While the mysterious dark matter and dark energy make up about 25 and 70 percent of our cosmos respectively, the ordinary matter that makes up everything we see – from stars and galaxies to planets and people – amounts to only about five percent.
However, stars in galaxies across the Universe only make up about seven percent of all ordinary matter. The cold interstellar gas that permeates galaxies – the raw material to create stars – amounts to about 1.8 percent of total, while the hot, diffuse gas in the haloes that encompass galaxies makes up roughly five percent, and the even hotter gas that fills galaxy clusters – the largest cosmic structures held together by gravity – accounts for four percent.
This is not surprising: stars, galaxies and galaxy clusters form in the densest knots of the cosmic web, the filamentary distribution of both dark and ordinary matter that extends throughout the Universe. While these sites are dense, they are also rare, so not the best spots to look for the majority of cosmic matter.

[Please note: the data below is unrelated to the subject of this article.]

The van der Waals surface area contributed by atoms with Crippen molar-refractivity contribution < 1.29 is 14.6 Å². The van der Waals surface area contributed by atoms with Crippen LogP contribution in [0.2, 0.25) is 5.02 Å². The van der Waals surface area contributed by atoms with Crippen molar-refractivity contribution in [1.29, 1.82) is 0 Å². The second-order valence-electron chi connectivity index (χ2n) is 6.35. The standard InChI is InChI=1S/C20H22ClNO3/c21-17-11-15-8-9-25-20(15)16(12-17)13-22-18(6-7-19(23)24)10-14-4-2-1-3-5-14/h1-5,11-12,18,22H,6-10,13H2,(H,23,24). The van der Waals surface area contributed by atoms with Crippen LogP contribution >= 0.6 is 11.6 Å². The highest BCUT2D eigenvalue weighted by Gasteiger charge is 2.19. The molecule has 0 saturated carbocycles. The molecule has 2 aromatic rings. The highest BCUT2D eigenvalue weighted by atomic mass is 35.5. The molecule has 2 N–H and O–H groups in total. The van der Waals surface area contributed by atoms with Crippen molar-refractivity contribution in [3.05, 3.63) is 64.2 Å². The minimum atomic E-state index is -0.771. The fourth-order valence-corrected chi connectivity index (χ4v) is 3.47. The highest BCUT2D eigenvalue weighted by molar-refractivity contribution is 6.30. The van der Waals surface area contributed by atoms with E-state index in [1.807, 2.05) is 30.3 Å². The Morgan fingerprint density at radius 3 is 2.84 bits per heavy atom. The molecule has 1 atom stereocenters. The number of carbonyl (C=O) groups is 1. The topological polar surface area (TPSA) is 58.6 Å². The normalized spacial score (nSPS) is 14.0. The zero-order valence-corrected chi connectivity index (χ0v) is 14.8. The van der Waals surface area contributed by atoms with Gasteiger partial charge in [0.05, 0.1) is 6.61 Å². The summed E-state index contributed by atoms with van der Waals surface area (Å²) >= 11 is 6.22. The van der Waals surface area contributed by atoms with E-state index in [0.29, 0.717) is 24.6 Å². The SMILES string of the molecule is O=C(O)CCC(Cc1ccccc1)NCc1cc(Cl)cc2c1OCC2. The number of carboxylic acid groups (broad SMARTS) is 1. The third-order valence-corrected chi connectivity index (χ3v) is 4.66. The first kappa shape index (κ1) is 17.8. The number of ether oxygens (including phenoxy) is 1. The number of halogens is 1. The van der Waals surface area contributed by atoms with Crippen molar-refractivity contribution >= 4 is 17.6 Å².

Most of the Universe’s ordinary matter, or baryons, must be lurking in the ubiquitous filaments of this cosmic web, where matter is however less dense and therefore more challenging to observe. Using different techniques over the years, they were able to locate a good chunk of this intergalactic material – mainly its cool component (also known as Lyman-alpha forest, which makes up about 28 percent of all baryons) and its warm component (about 15 percent).
After two decades of observations, astronomers using ESA’s XMM-Newton space observatoryhave detected the hot component of this intergalactic material along the line of sight to a distant quasar. The amount of hot intergalactic gas detected in these observations amounts up to 40 percent of all baryons in the Universe, closing the gap in the overall budget of ordinary matter in the cosmos.